Foamcore consists of a piece of foam sandwiched between two sheets of stiff paper. The result is a lightweight board favoured by many terrain makers for the construction of buildings. Foamcore, also know as foamboard and artboard, is usually quite easy to obtain from model shops, craft shops, art supplies stockists and stationers. It comes in various colours and thicknesses however the most common, and probably the most useful, is the 5mm white board.
Foamcore is easy to cut with a craft knife but you should not attempt to cut right through it in one pass. Using a steel ruler as a guide, slice through the top layer of paper, cut through the foam with a second pass, and through the bottom layer with a third. Working this way, in a controlled manner, will result in clean, square cuts. Note that a sharp knife is essential to avoids tearing of the foam.
The simplest method of construction is just stick the sheets together however this results in a 'seam' of foam being visible at the corners. If the construction is to be coated in spackle, this is not a problem however if it is to be painted, and foamcore is ideal for this purpose, this is easily dealt with, for 90 degree corners, by cutting a rabbet. Although they are commercially available, it is relatively simple to make your own rabbet cutter, or you can cut them with a craft knife.
The images below, supplied by Iceworld Ray, illustrate the process:
The first step is to use a couple of spare pieces of foamcore to mark the width of the rabbet on the piece to be cut. The next step (not shown) is to use a craft knife and steel rule to cut through the top layer of paper. A second pass cuts through the foam taking care not to cut through the bottom layer of paper. The sliver of foam and paper is then cut away and the piece is ready to be glued.
For corners other than 90 degree angles, on a hexagonal shaped bunker for example, you will need to cut a mitre. Once again, commercial cutters are avilable but note that to get an accurate cut, you would need a different cutter (or one on which the angle can be adjusted) for each different angle that you want to cut. Before you rush out to the shops, bear in mind that for most terrain makers, this is not an issue as we are usually only concerned with what the piece looks like on the outside. Thus you could build a hexagonal bunker with 45 degree mitres - there will be gaps on the inside but you can fill them and they won't be seen when the roof goes on.
PVA is ideal for gluing foamcore. Other adhesives, especially those intended for paper and card, can be used but avoid solvents and/or heat which will have an adverse affect on the foam. Note that the foamcore will usually need to be held in place with masking tape or dressmakers pins while the glue dries.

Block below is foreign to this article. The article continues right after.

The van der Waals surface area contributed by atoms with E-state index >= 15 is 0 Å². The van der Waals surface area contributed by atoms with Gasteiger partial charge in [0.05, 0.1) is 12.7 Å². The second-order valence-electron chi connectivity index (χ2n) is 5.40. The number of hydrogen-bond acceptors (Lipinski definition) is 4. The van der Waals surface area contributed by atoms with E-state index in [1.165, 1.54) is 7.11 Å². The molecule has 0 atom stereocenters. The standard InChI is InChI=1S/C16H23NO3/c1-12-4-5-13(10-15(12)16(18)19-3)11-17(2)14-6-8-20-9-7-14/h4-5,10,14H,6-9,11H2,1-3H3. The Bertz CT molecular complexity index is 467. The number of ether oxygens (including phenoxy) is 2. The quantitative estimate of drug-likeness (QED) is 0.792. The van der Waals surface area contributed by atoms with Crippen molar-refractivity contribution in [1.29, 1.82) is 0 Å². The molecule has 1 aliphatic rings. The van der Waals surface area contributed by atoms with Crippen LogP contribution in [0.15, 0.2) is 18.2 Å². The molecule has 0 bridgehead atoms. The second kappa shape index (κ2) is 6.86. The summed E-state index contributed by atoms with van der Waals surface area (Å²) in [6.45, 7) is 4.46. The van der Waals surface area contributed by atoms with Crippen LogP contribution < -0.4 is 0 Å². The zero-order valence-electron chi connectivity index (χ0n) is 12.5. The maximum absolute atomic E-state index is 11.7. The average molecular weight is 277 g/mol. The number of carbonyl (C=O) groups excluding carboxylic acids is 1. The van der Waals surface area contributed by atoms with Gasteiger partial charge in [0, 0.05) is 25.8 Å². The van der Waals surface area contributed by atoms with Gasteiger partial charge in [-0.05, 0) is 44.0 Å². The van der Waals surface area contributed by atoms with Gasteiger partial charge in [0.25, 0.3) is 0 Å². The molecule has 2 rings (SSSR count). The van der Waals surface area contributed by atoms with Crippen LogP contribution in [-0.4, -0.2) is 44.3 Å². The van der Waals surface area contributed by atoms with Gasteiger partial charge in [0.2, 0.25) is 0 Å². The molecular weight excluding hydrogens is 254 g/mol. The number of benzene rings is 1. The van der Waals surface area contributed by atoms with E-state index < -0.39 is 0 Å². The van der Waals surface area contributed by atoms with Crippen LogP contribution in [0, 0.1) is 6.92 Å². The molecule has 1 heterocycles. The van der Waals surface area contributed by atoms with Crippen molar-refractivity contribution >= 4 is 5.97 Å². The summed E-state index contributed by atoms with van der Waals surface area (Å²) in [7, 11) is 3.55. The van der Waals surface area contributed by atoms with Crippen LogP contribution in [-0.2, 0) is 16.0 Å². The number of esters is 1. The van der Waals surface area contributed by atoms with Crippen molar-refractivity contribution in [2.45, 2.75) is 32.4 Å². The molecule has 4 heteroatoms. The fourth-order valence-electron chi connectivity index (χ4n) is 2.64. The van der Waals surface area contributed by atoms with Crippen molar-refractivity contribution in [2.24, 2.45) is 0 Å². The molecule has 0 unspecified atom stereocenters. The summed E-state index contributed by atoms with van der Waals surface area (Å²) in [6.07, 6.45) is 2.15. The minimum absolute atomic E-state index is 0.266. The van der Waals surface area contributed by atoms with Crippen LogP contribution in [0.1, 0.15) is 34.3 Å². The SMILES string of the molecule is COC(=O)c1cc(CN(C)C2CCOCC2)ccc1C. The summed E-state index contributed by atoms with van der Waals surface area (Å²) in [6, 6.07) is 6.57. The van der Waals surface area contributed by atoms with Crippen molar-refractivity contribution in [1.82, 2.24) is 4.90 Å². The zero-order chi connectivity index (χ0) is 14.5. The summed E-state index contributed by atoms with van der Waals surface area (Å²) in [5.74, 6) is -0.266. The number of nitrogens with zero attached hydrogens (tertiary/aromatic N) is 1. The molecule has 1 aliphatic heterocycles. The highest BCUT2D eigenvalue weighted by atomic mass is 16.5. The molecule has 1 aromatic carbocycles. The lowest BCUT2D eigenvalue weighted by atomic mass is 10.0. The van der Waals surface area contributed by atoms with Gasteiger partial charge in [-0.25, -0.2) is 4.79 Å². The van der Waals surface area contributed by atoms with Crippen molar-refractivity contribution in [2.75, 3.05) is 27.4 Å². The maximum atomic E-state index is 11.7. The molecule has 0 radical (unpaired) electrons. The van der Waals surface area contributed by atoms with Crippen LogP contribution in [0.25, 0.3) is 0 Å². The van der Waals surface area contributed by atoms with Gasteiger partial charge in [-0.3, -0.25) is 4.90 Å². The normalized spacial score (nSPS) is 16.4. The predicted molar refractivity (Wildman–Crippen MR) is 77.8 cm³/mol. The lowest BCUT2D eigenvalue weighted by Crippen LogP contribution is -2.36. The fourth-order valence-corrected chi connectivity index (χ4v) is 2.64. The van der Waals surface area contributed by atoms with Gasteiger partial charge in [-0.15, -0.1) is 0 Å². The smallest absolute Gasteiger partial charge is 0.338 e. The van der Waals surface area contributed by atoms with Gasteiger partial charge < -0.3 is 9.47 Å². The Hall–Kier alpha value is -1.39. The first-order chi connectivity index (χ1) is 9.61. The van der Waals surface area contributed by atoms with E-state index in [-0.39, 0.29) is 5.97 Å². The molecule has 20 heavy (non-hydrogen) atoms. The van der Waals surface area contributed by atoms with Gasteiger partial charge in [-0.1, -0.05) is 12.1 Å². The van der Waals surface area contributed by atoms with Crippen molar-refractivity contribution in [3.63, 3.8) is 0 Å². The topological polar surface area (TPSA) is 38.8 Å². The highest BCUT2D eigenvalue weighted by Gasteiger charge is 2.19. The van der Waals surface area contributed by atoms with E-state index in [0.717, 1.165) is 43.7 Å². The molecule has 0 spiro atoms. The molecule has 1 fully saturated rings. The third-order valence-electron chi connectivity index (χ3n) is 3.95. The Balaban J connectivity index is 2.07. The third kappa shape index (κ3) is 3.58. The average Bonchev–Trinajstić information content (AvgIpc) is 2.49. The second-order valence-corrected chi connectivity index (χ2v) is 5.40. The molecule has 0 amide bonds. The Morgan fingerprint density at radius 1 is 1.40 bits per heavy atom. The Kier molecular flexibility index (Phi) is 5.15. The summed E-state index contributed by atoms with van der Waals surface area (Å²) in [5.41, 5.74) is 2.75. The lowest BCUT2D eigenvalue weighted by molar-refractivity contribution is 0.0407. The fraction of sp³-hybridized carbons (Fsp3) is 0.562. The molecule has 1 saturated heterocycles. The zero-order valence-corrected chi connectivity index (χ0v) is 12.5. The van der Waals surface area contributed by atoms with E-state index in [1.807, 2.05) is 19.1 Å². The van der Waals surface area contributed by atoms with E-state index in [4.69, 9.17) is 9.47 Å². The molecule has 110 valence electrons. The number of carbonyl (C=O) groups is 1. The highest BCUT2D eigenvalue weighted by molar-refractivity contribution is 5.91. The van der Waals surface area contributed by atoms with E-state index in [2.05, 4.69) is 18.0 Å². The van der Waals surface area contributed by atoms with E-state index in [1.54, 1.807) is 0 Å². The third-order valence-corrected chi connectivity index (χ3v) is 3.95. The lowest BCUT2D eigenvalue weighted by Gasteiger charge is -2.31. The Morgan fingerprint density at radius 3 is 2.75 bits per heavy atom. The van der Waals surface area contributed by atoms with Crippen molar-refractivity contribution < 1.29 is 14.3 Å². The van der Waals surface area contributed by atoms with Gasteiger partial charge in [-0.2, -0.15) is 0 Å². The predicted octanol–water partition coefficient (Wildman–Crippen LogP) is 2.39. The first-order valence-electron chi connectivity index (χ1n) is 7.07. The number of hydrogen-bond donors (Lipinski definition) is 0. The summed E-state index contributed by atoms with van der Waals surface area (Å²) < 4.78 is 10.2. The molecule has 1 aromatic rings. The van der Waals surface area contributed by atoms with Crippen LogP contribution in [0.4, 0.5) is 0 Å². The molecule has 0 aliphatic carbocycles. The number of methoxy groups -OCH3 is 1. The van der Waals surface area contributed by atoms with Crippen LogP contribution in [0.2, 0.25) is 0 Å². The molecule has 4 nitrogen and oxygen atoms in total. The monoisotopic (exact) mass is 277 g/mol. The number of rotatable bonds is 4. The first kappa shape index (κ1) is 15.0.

The foam also needs to be taken into consideration when painting. Depending on the nature of the building it may be possible to hide all of the foam edges however any that are exposed will require extra attention. The solvents on paints such as spray primer will eat into the foam so any exposed foam should be coated with water based paint or PVA before spraying. In some cases this may be enough. The photo to the right shows a building by Neal Crankshaw where Neal has chosen to 'use' the edge of the foamcore rather than try to hide it. The result looks like a wall that has cement rendering on the outside and plaster on the inside. Neal has also used foamcore for the floors and inserted lengths of rust coloured wire to give the effect or reinforcing bar poking out of broken concrete. A very simple and effective piece of detailing.
When Neal wants to hide the edge of foamcore, as with the butresses on his control bunker (below), he sticks masking tape to the exposed edge and trims it with a craft knife.</a>
Another useful technique with foamcore is to peel away one of the layers of paper to expose the foam; a task which Longshanks suggests is made easier if you wet the paper with a damp sponge. Ariss removes one of the paper layers to create some amazing looking paved stone floors and the photos below, by Maffo, show the technique in use to create a war torn bunker. Note that the exposed foam needs sealing with PVA before spraying with primer.
Check out http://www.maffo-models.com for more of Maffo's terrain.
Copyright & Credits
TerraGenesis was created in 1997 by Gary James and is currently owned, edited and maintained by Andy Slater, however the ideas and opinions expressed are those of the individual contributors. TerraGenesis and its content are © Andy Slater, unless otherwise stated, and should not be reproduced without permission.
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